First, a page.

Gen Z’s Reliance on Social Media Leaving Them Most Vulnerable to Online Fraud
- 27% of Gen Z get financial advice from social media, higher than any other generation.
- 31% of 18-40 year feel confident and informed when investing their money.
- 18-29 year olds are the most likely demographic to fall victim to online identity theft.
With Gen Z five times more likely to get financial advice from social media than adults aged 41 and over in the US, Moneyzine.com has looked into the impact of social media on financial literacy. We discovered a direct correlation between Gen Z being the most frequent users of social media for financial advice, as well as the most likely demographic to fall victim to online identity theft.
A Google vice president recently revealed that younger generations are changing how they use the internet. While Google and other search engines are relied on as a powerhouse of information for older generations, Gen Z favour TikTok and social media platforms as their search engine of choice- including for financial information. Does this make younger generations vulnerable, or is it an advantage?
Gen Z 5x More Likely to Use Social Media for Money Advice
Research from CreditCards.com revealed that in 2021, US Gen Zs were five times more likely to use social media for financial advice than adults aged 41 and over. Interestingly, from the same survey, just 21% of all respondents said they thought social media platforms are trustworthy.
A separate study from the Motley Fool in the same year found that 91% of investors aged 18-40 surveyed got their investing information from social media. Despite this, social media buzz and influencer reviews were ranked as the least influential factors when determining whether to invest.
It’s clear that younger generations are changing how they access financial information compared to older generations. However, what we may need to consider is that social media provides an instant gateway to thousands of sources - both reputable and questionable. Rather than questioning the credibility of social media as a whole, perhaps more pertinent is whose content Gen Z is consuming on these platforms. What remains to be seen is how the increased reliance on social media and instant-access platforms for financial advice will benefit - or hinder - younger generations during this current financial crisis.Luke Eales, CEO of Moneyzine.com
Does social media leave Gen Z financially vulnerable?
The unreliable nature of social media could be seen in full force earlier in 2022 when three celebrities - Kim Kardashian, boxer Floyd Mayweather Jr, and basketball player Paul Pierce were sued by investors for allegedly promoting the cryptocurrency EthereumMax without disclosing that they had been paid to do so.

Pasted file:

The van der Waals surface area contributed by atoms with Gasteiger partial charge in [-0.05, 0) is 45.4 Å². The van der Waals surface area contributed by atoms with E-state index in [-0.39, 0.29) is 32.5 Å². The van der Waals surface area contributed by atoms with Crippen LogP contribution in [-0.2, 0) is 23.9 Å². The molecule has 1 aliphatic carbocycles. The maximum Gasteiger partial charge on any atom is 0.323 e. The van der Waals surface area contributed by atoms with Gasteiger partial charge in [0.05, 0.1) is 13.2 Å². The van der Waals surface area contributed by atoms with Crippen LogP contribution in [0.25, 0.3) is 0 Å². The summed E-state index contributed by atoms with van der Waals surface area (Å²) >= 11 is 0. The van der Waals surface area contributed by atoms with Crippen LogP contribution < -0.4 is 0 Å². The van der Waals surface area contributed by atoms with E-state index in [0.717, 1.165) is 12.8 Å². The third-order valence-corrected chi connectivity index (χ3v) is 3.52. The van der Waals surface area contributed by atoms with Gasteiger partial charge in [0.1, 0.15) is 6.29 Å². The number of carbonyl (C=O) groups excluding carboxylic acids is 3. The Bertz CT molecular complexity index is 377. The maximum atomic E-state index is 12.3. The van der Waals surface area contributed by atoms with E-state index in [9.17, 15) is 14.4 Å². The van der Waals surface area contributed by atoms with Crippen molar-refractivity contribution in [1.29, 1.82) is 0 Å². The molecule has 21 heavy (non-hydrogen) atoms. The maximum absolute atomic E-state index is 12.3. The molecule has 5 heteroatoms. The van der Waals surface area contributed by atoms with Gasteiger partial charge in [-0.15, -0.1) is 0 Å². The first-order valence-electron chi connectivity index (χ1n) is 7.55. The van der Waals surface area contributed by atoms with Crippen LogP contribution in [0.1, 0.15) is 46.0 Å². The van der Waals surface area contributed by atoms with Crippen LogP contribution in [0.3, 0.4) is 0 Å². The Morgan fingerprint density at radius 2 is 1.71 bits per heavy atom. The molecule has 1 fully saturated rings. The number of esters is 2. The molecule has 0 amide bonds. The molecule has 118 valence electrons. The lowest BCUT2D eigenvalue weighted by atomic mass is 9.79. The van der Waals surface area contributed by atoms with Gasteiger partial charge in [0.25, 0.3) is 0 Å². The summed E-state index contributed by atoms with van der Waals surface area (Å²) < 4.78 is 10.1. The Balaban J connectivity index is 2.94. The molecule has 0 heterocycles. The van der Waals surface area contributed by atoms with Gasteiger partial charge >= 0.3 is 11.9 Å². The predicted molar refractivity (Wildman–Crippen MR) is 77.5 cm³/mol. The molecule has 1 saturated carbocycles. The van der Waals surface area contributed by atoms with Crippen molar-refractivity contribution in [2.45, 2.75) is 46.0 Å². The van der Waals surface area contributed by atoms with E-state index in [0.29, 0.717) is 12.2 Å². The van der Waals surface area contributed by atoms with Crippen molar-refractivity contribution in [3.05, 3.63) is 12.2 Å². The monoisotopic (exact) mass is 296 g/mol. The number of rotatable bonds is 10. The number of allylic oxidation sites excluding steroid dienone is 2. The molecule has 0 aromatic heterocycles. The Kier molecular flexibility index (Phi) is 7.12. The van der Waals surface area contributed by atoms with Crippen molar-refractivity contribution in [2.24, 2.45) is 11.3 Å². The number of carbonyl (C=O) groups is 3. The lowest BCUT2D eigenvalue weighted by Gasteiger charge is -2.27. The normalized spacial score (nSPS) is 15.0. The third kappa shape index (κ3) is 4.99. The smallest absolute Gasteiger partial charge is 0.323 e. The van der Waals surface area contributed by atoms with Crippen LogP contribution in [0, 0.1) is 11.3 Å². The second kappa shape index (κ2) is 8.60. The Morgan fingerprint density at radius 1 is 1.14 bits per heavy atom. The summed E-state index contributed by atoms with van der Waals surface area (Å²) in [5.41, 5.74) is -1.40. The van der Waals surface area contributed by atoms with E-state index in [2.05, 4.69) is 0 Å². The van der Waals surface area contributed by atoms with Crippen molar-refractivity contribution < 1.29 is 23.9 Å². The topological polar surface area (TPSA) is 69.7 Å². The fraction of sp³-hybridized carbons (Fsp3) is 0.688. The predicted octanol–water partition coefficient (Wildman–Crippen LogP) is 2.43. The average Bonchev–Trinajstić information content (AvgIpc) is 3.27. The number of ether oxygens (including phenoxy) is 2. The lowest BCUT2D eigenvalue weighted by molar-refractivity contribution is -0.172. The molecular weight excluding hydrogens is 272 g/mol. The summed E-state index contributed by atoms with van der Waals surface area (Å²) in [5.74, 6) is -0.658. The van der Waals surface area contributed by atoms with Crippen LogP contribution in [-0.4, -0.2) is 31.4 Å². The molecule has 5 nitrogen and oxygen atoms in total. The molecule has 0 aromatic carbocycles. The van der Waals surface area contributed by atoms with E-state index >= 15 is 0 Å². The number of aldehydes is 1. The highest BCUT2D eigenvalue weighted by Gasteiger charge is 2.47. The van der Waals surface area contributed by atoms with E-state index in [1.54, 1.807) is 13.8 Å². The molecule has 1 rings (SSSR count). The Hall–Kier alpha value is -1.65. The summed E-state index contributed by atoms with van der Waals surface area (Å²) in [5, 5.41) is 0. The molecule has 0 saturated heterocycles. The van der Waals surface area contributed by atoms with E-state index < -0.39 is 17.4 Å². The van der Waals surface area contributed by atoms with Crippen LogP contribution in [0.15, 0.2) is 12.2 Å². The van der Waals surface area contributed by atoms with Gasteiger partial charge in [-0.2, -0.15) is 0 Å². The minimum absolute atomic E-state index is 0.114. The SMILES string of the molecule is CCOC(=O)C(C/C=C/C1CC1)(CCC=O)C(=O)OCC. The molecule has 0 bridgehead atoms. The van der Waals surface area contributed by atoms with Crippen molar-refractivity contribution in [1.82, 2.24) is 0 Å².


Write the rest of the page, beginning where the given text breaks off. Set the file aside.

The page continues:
Beyond the potential to be misled is the very real possibility to be a victim of fraud via social media. According to the FTC, more than one in four people who lost money to fraud in 2021 reported that this started on social media via either a post, message, or an ad.
Despite younger generations generally being viewed as more tech savvy, a report from SocialCatfish found that people aged between 18-29 were actually the most likely to be victims of identity theft. Meanwhile, people aged 20 years and younger were found to have shown the fastest growth rate of victims since 2017 - surging a shocking 156% from 9,053 victims of internet scams to 23,186 reported in 2020.
Why are Gen Z so much more vulnerable to scams compared to less-savvy older generations? In general, younger generations have grown up with technology at their fingertips and are more comfortable sharing information online - potentially putting their personal information at risk.
Confidence in personal finances
Studies into how younger generations use the internet for their finances and financial education paint an interesting picture. On the one hand, Gen Z and millennials feel more assured of their handling of their personal finances: 31% of 18-40 year olds described themselves as ‘fully confident and informed’ when it comes to investing, in contrast to just 16% of 57-75 year olds.
On the other hand, figures show the increased likelihood of this same demographic falling victim to fraud - while further research demonstrates the widespread financial anxiety among Gen Z and millennials in 2022 (30% of Gen Z and 29% of millennials reported that they do not feel financially secure, with just under half of both generations living paycheck to paycheck in Deloitte’s 2022 survey).